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What's the biggest barrier in the way of your personal or professional development? Well, it could be you. But that's the good news. It means that you can also remove those obstacles and achieve your definition of success.

Standing In Your Own Way

What's getting in your way - and, more importantly, what can you do about it?

Don't know where to go/what to do. Maybe you're first starting out; maybe you've been in the same role for 10 years and are stuck in a rut. Either way, you may not know how to move forward either professionally or personally. It's hard to look at yourself with fresh eyes or take an objective view of where you are and what you need to do to get ahead.

So you find someone who can. This is why people engage with executive coaches, career coaches, or workout coaches - because they can take a hard look and see past the rut, the confusion, the stagnation. They don't tell you where to go, but they can help clarify the possibilities.

Lack of motivation - or negative self-talk. So, you've had those discussions, you've met with a career coach or your manager. They've given you permission to go in whatever direction you need - and you don't. Why? Sometimes laziness plays a part: If a promotion lands in your lap or more money falls from the sky, great. But otherwise, you're not moving.

Other times, you get in your own way with nagging doubts. I can't do this. It's going to be too hard. I don't have the right skill set. If you're lazy, there's not much anyone can do to jumpstart you. If you're listening to negative chatter, maybe that's a good thing. I'm out of shape might be just the self-talk you need to get up and get a trainer. I'm out of my depth might prompt you do make a positive change. Prove the negative thoughts wrong, just to spite them.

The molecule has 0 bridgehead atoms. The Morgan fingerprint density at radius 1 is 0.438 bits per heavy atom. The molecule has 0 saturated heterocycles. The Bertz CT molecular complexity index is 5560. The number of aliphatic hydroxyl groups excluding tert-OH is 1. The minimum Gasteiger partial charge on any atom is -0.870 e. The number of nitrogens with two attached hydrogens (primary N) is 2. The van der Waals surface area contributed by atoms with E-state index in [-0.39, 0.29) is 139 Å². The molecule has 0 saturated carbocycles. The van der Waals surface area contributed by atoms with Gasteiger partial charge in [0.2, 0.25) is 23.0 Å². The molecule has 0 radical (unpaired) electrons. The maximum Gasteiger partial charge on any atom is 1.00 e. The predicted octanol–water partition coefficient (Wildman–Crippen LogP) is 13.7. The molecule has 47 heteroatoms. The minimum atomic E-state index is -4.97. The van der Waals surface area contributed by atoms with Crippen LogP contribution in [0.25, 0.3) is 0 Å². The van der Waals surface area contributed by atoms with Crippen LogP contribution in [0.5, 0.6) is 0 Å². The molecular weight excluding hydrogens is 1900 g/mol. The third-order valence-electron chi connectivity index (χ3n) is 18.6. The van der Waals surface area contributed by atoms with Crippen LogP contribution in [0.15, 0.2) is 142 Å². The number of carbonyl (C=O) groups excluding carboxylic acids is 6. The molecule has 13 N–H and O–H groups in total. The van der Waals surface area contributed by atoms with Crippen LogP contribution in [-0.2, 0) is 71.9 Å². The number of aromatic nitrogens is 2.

Lack of self-awareness. People sometimes assume that extroverts are more adept at advancing in careers or communicating effectively. Or that introverts have greater emotional intelligence. The truth is both introverts and extroverts can excel - or fail. Which one depends not so much on their personality as on their level of self-awareness.

You might think, for instance, that you're a great communicator. You're always the first to pipe up, to blurt out your ideas without thinking them through. That might show up as immaturity, but it's really lack of self-awareness. You don't know you talk too much, or that your relationship with Sue or Frank is not as close as you think, so you overstep boundaries. You're hurting your career without knowing it. Developing self-awareness can save you from these missteps.

Skill set gaps. This is one of the easier items to address, assuming you're not plagued with the aforementioned laziness. If you know you want to move up in your organization, it is up to you to identify areas you need to strengthen. Come up with a list of skills you'll need. For example: I'm qualitative, and I need more quantitative experience. I'm going to figure out which classes I need to take, and then sit down with my boss, ask to do more quantitative work, and see what else they can recommend.

Maybe you need classes, more hands-on experience, a mentor or partner who has filled the role you want to achieve. Whatever it is, the onus is on you. You have to own your own career. Ask questions, figure out what you're lacking, and then come up with a plan for closing the gaps.

You have to take charge of your own career; no one else will. There's help available, training, classes, coaches...but you need to seek it out and take advantage of it. Stop standing in your own way, and overcome your obstacles to success.


Larry Hart

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